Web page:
Texas Governor Responds to Criticism of NAFTA Super Highway


by Robert B. Bluey
Posted Nov 03, 2006

Texas Gov. Rick Perry visited Washington, D.C., this week to talk about his immigration plan for the state of Texas and shore up support for federal money to pay for it.

While in town, the Republican governor met with reporters and bloggers on Wednesday. I had the opportunity to ask him about his role in the NAFTA Super Highway and North America Union—two concepts that have generated considerable interest since HumanEvents.com contributor Jerome Corsi wrote about them earlier this year.

Earlier in the week, Rep. Ron Paul (R.-Tex.) wrote in a column that Perry was a key player behind the NAFTA Super Highway. Paul said the idea has escaped media scrutiny and must be investigated by Congress.

The following is my exchange with Perry about the NAFTA Super Highway and North America Union.

This week a congressman from you state, Ron Paul, wrote a piece about the so-called NAFTA Super Highway. He said you’re a supporter of it—you’ve asked for some money to study the idea. What can you say about it?

Here’s what I know, and frankly, I don’t know all the different aspects of the NAFTA Super Highway. Here are the facts: Texas’ population is going to double by 2040. We’re going to be approaching 44 to 45 million people. That’s not that long. Fifty percent of the population in Texas is in the I-35 corridor. We’re going to have to build some roads. Now, what are the options?

We must build some infrastructure in the state of Texas. The options are: don’t do anything and the state becomes absolutely so congested, the air quality gets impacted so negatively in those metropolitan areas you lose economic opportunity. The Dells of the world will go build their plant somewhere else. We know that is not an acceptable alternative. Or we could raise $1 of gas tax. That’s about what the experts estimate that it would take, and I’m not sure that is even close to politically feasible. Hell, they won’t raise a 15-cent gas tax or a dime or a nickel. So that was kind of out the window.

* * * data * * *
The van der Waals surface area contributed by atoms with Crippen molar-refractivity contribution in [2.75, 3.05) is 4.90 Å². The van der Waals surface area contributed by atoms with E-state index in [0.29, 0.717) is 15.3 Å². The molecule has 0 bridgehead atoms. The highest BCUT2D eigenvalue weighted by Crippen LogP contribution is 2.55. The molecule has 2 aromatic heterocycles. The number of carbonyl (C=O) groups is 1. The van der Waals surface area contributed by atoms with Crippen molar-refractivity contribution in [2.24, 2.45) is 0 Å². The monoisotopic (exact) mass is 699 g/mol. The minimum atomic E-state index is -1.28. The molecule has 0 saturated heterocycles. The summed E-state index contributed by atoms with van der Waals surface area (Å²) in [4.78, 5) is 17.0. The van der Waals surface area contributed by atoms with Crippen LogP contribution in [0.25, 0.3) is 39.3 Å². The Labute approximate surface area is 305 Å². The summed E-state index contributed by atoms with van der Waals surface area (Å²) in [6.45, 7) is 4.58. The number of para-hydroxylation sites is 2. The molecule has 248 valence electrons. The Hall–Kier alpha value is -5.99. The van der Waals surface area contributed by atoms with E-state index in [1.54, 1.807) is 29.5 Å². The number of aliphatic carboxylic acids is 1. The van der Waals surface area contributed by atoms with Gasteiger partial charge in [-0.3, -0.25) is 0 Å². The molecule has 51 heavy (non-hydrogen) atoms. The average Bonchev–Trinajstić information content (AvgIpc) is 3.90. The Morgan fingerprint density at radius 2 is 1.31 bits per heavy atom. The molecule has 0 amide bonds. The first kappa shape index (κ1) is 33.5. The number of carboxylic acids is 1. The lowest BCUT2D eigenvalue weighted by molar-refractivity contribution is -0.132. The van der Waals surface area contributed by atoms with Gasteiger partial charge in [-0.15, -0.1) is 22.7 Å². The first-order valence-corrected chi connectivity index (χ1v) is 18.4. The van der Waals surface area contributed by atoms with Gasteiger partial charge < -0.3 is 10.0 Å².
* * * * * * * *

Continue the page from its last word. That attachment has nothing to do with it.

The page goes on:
What’s the other option? Wait for Washington to send the money down. Well, we haven’t had much luck in that. Our congressional delegation has not been very successful in getting Texas much over 9 cents out of every dime that’s sent to Washington in gas tax. We’re a major donor state.

The other option was that the private sector would come in and build that infrastructure, and then pay for it with a user fee, i.e. tolls. I-35 will still be there for those by-god-I’m-never-going-to-pay-a-toll-to-drive-on-I-35 people. People get confused, they call them freeways. There are no free highways. There’s tax roads and there’s toll roads.

We have decided in this state, through substantial legislative debate—we put it toward the people of the state of Texas in the creation of a mobility fund. We’ve had a number of public debates over how you build transportation infrastructure in this state. And creating an alternative route with the smallest footprint—when you consider over the next 50 years you’re going to have to build roads, you’re going to have to build more electrical lines, you’re going to have to build more water pipelines, etc.—we came up with a concept where we put it all into one particular pathway. And all of the right-of-way, the rail, the asphalt, all goes in that one place.

We’re building some alternative infrastructure to handle the growth that’s happening in the state of Texas. I don’t know how that fits into the grand scheme of things. If you hear me asking for more infrastructure dollars from the state of Texas, the main reason for that is we’ve been shortchanged for decades.

Texas is a very important part of the economy of this country. When the North American Free Trade Agreement was passed, Texas did not get one thin dime of assistance from the federal government. And 75% of all of that NAFTA truck traffic is on Texas highways. Our highways are the ones that are taking the beating. We’re the ones who are picking up the cost of that. And you would think that Washington might see the upside of sending Texas some federal dollars to keep those highways up.

So you don’t see this as a plot or some kind of conspiracy that’s going to tie the United States, Canada and Mexico together as the North America Union?

Look, I’m trying to secure the southern border, so the idea that somehow or another that we’re going to create this big, tri-lateral connection between Canadians, the United States and—we’re pretty independent in Texas. When we were created in 1845, we maintained that we could break away any time we got ready. As a matter of fact, we could break ourselves into five states if we wanted to. And there’s folks out in West Texas who still think that’s a pretty good idea.

The fact is, I don’t see it as some great conspiracy. I see it as a challenge from the standpoint of, How do we move our goods around? How do we keep economic vitality in the state of Texas? And you must have a transportation infrastructure system that will move people and products safely and efficiently—and deal with the issue of hazardous materials’ getting crammed through our city centers now because that’s where the freeways go. That’s where the main rail lines go. Last month, another major train accident in downtown San Antonio. It’s just a matter of time before Texans’ lives are lost if we don’t get our transportation infrastructure addressed.